Two boys, each on their own scooters, navigated in and out of traffic on a moderately busy street. Although they were quite young, perhaps under the age of 8, their personality differences were evident instantly.
Initially they rode on the sidewalk and when they approached a curb, each had his own way of remaining upright. The first youngster jumped smoothly over the hump and showed great dexterity with his body and equipment. The other actually stepped off and remounted. As a result, he lost ground to his companion.

As they continued to ride, other subtleties emerged. The leader was clearly more daring than his companion. For example, he impulsively decided to turn left. He barely glanced behind to check whether he had the space to dodge across the street. The other child lingered, waiting for cars to pass.

Boy number one was an Action-Taker and didn’t hesitate to seize opportunities. He probably prefers looking his best, competing with the intent to win, and entertaining a crowd of friends. Performing well in school is not his priority and he may be challenged with a short attention span. He’ll rebel at having to conform.

His friend was a Planner, very conservative in his activities. He might appreciate a step-by-step outline so that he knows and can anticipate what’s happening. He’ll follow a budget and do what’s expected without challenging authority. Teachers prefer having him in class because he follows rules, minds what they say, and gives them no trouble.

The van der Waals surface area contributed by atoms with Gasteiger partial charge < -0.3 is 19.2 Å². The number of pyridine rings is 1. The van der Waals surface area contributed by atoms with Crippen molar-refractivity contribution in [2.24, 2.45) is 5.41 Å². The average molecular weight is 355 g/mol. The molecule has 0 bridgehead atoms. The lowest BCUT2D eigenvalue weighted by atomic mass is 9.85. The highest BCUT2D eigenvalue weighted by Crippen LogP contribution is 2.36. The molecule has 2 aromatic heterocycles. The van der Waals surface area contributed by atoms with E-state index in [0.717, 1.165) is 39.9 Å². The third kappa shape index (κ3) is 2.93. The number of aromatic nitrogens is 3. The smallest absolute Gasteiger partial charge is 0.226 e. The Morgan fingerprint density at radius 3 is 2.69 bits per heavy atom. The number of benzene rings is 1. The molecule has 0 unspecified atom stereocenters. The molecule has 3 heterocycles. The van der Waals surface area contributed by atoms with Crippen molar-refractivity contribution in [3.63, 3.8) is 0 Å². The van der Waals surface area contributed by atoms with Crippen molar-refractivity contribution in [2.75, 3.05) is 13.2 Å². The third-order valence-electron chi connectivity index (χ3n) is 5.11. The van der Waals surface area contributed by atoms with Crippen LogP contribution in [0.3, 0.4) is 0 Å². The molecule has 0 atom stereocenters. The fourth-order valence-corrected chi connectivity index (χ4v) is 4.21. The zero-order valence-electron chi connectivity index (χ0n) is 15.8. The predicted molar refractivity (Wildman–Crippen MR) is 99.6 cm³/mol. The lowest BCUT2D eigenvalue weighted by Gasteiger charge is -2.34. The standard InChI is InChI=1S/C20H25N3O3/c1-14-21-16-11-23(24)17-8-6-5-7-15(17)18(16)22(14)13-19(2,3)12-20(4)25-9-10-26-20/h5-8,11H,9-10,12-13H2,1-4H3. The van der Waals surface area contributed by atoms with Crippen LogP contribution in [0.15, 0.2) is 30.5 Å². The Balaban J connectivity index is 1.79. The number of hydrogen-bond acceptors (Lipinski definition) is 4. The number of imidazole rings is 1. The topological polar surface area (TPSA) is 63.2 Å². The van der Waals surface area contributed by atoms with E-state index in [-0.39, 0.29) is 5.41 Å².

Professional sales people must discern quickly the personality styles of their prospects. Research suggests that we have but 7 seconds when meeting someone to influence their judgement and decision whether to engage. If you know how your prospect prefers to be greeted, you’ll have an advantage in making the most of those 7 seconds. Approach the lead boy with enthusiasm and excitement, and you’ll easily win his business. Approach the partner with formality, reserve, and a guarantee, and you’ll earn his respect and also make the sale.


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